Tips for Bringing New Goats Home
If you purchase your goats from a breeder who lives across the country, the breeder is responsible for getting the goats to a shipper, and all you have to do is find out where to pick them up. If you bought the goats from a neighbor and they are trained to lead, just put them on leashes and lead them home. If you’re buying goats in any other situation, you need to figure out in advance how to get them home.
Some of these methods won’t work for large goats, but you can transport goats in the following ways:
Pet carriers or crates with straw or wood shavings for bedding. If you’re moving the goat in an open truck bed in cold weather, cover the crate with a rug or tarp to keep the wind down and keep the goat warmer.
The back of an SUV, van, or the back seat of a car.
Cover the seat with a tarp and towels for those accidents that occur during transport.
On the towel-covered lap of a passenger. Goats that are being held and aren’t standing up will not pee on you, but they will poop.
The back of a truck with a canopy. Make sure to put down plenty of straw.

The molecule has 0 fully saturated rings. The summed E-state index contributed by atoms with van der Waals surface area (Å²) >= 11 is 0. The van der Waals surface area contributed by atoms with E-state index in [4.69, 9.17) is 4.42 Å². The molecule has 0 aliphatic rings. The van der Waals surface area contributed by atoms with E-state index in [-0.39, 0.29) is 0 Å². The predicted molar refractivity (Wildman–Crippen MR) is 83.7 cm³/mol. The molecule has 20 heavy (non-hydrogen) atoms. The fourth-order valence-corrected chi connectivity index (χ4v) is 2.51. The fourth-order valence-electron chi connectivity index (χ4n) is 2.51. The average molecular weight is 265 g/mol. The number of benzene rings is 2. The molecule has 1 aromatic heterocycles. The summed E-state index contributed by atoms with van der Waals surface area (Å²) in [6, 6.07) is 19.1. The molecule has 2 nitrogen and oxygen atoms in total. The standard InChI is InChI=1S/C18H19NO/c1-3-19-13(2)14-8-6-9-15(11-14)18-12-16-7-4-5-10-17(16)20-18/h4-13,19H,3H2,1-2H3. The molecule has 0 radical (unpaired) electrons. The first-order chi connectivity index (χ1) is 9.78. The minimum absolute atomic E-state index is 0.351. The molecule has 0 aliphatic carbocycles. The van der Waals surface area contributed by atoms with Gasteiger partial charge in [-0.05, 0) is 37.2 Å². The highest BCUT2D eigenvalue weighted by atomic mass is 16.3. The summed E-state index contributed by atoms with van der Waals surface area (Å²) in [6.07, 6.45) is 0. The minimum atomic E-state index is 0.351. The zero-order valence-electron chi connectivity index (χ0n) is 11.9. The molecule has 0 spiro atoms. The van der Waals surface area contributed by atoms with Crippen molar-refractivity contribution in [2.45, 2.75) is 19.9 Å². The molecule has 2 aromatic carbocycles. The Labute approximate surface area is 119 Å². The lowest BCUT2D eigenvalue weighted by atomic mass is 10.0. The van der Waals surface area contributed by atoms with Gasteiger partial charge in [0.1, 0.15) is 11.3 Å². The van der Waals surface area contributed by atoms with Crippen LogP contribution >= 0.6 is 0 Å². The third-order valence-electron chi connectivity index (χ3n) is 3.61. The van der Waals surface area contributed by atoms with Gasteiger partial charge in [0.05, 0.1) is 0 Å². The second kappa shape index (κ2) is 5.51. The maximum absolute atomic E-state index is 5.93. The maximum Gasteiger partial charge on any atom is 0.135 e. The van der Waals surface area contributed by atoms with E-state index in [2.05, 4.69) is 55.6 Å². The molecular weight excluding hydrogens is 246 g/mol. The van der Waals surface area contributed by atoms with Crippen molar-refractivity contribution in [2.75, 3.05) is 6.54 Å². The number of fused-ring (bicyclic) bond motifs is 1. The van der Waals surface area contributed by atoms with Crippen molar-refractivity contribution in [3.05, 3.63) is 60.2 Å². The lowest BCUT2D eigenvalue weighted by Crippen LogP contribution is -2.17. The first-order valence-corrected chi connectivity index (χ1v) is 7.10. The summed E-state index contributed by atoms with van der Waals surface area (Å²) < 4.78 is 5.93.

A horse trailer or another trailer with fencing or cattle panels to make it high enough to prevent escape. Cover an open trailer in extreme weather conditions to protect the goats from rain and wind.
Regardless of how you transport your new goats, to make the trip as stress-free as possible, do the following:
Load the goats carefully.
Make sure they have adequate bedding or padding.
Start, stop, and take turns or curves slowly and smoothly.
If your trip will take many hours or days, provide the goats with hay during the trip and stop every 3 to 4 hours to let them eat, drink, and regain their equilibrium.
If you’re getting your first goats, you don’t have anyone to quarantine your new goats from. You just get them situated in their new digs. But if you’re adding goats to an existing herd, you need to quarantine the new goats for at least 30 days.